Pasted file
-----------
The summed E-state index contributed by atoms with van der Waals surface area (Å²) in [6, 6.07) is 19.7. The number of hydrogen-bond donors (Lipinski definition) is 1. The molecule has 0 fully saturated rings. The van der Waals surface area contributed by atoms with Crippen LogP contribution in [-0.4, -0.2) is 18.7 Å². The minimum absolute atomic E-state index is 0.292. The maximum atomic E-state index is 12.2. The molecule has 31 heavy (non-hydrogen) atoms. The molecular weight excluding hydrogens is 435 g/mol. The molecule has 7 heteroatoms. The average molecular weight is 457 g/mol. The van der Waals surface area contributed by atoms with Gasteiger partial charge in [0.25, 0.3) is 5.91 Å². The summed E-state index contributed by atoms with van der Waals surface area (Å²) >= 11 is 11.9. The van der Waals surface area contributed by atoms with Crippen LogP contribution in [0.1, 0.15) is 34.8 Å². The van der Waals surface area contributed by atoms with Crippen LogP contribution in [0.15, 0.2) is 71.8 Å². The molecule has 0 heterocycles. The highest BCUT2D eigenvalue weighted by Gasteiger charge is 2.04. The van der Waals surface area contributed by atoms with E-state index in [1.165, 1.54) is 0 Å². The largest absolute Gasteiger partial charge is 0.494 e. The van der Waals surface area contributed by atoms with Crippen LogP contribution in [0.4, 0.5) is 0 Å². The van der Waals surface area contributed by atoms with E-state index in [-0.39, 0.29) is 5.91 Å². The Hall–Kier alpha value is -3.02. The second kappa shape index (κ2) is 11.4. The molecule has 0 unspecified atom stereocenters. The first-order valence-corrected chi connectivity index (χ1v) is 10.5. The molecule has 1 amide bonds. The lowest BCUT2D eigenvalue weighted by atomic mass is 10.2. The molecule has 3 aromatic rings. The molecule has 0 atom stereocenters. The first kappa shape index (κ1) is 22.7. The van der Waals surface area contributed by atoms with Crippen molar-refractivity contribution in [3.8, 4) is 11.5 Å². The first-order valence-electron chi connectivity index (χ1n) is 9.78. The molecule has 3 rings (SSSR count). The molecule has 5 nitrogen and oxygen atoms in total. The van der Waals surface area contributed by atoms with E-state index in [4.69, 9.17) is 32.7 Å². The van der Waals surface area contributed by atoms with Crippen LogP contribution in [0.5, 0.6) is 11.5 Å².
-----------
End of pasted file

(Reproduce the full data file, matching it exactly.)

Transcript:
The summed E-state index contributed by atoms with van der Waals surface area (Å²) in [6, 6.07) is 19.7. The number of hydrogen-bond donors (Lipinski definition) is 1. The molecule has 0 fully saturated rings. The van der Waals surface area contributed by atoms with Crippen LogP contribution in [-0.4, -0.2) is 18.7 Å². The minimum absolute atomic E-state index is 0.292. The maximum atomic E-state index is 12.2. The molecule has 31 heavy (non-hydrogen) atoms. The molecular weight excluding hydrogens is 435 g/mol. The molecule has 7 heteroatoms. The average molecular weight is 457 g/mol. The van der Waals surface area contributed by atoms with Gasteiger partial charge in [0.25, 0.3) is 5.91 Å². The summed E-state index contributed by atoms with van der Waals surface area (Å²) >= 11 is 11.9. The van der Waals surface area contributed by atoms with Crippen LogP contribution in [0.1, 0.15) is 34.8 Å². The van der Waals surface area contributed by atoms with Crippen LogP contribution in [0.15, 0.2) is 71.8 Å². The molecule has 0 heterocycles. The highest BCUT2D eigenvalue weighted by Gasteiger charge is 2.04. The van der Waals surface area contributed by atoms with E-state index in [1.165, 1.54) is 0 Å². The largest absolute Gasteiger partial charge is 0.494 e. The van der Waals surface area contributed by atoms with Crippen LogP contribution in [0.4, 0.5) is 0 Å². The van der Waals surface area contributed by atoms with E-state index in [-0.39, 0.29) is 5.91 Å². The Hall–Kier alpha value is -3.02. The second kappa shape index (κ2) is 11.4. The molecule has 0 unspecified atom stereocenters. The first-order valence-corrected chi connectivity index (χ1v) is 10.5. The molecule has 1 amide bonds. The lowest BCUT2D eigenvalue weighted by atomic mass is 10.2. The molecule has 3 aromatic rings. The molecule has 0 atom stereocenters. The first kappa shape index (κ1) is 22.7. The van der Waals surface area contributed by atoms with Crippen molar-refractivity contribution in [3.8, 4) is 11.5 Å². The first-order valence-electron chi connectivity index (χ1n) is 9.78. The molecule has 3 rings (SSSR count). The molecule has 5 nitrogen and oxygen atoms in total. The van der Waals surface area contributed by atoms with E-state index in [4.69, 9.17) is 32.7 Å². The van der Waals surface area contributed by atoms with Crippen LogP contribution in [0.5, 0.6) is 11.5 Å².